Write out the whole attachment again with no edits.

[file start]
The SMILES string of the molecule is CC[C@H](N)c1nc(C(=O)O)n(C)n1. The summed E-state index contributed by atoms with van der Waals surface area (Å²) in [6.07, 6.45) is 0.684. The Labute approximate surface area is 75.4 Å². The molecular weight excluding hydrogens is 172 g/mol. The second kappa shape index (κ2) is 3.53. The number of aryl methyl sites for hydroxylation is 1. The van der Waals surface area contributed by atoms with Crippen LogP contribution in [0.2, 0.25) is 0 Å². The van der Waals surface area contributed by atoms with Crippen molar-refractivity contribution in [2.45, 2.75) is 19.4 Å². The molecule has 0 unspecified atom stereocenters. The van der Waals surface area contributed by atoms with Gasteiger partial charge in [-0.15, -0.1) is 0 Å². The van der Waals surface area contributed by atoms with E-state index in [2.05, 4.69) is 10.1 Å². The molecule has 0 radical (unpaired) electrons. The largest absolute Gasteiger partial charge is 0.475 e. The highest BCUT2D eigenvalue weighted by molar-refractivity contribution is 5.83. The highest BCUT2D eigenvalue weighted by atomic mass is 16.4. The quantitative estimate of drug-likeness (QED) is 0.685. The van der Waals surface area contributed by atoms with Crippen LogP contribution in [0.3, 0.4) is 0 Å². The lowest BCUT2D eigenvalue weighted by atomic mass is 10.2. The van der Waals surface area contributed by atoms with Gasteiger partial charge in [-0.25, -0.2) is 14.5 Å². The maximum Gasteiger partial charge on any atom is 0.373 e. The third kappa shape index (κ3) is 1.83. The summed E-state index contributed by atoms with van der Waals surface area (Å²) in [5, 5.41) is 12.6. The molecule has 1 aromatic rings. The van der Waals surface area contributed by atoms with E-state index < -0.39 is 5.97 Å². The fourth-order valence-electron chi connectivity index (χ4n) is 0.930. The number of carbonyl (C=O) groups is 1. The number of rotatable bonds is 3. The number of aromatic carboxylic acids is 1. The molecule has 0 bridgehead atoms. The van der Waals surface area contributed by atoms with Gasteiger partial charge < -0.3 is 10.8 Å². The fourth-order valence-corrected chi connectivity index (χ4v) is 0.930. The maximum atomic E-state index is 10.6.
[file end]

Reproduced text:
The SMILES string of the molecule is CC[C@H](N)c1nc(C(=O)O)n(C)n1. The summed E-state index contributed by atoms with van der Waals surface area (Å²) in [6.07, 6.45) is 0.684. The Labute approximate surface area is 75.4 Å². The molecular weight excluding hydrogens is 172 g/mol. The second kappa shape index (κ2) is 3.53. The number of aryl methyl sites for hydroxylation is 1. The van der Waals surface area contributed by atoms with Crippen LogP contribution in [0.2, 0.25) is 0 Å². The van der Waals surface area contributed by atoms with Crippen molar-refractivity contribution in [2.45, 2.75) is 19.4 Å². The molecule has 0 unspecified atom stereocenters. The van der Waals surface area contributed by atoms with Gasteiger partial charge in [-0.15, -0.1) is 0 Å². The van der Waals surface area contributed by atoms with E-state index in [2.05, 4.69) is 10.1 Å². The molecule has 0 radical (unpaired) electrons. The largest absolute Gasteiger partial charge is 0.475 e. The highest BCUT2D eigenvalue weighted by molar-refractivity contribution is 5.83. The highest BCUT2D eigenvalue weighted by atomic mass is 16.4. The quantitative estimate of drug-likeness (QED) is 0.685. The van der Waals surface area contributed by atoms with Crippen LogP contribution in [0.3, 0.4) is 0 Å². The lowest BCUT2D eigenvalue weighted by atomic mass is 10.2. The van der Waals surface area contributed by atoms with Gasteiger partial charge in [-0.25, -0.2) is 14.5 Å². The maximum Gasteiger partial charge on any atom is 0.373 e. The third kappa shape index (κ3) is 1.83. The summed E-state index contributed by atoms with van der Waals surface area (Å²) in [5, 5.41) is 12.6. The molecule has 1 aromatic rings. The van der Waals surface area contributed by atoms with E-state index < -0.39 is 5.97 Å². The fourth-order valence-electron chi connectivity index (χ4n) is 0.930. The number of carbonyl (C=O) groups is 1. The number of rotatable bonds is 3. The number of aromatic carboxylic acids is 1. The molecule has 0 bridgehead atoms. The van der Waals surface area contributed by atoms with Gasteiger partial charge < -0.3 is 10.8 Å². The fourth-order valence-corrected chi connectivity index (χ4v) is 0.930. The maximum atomic E-state index is 10.6.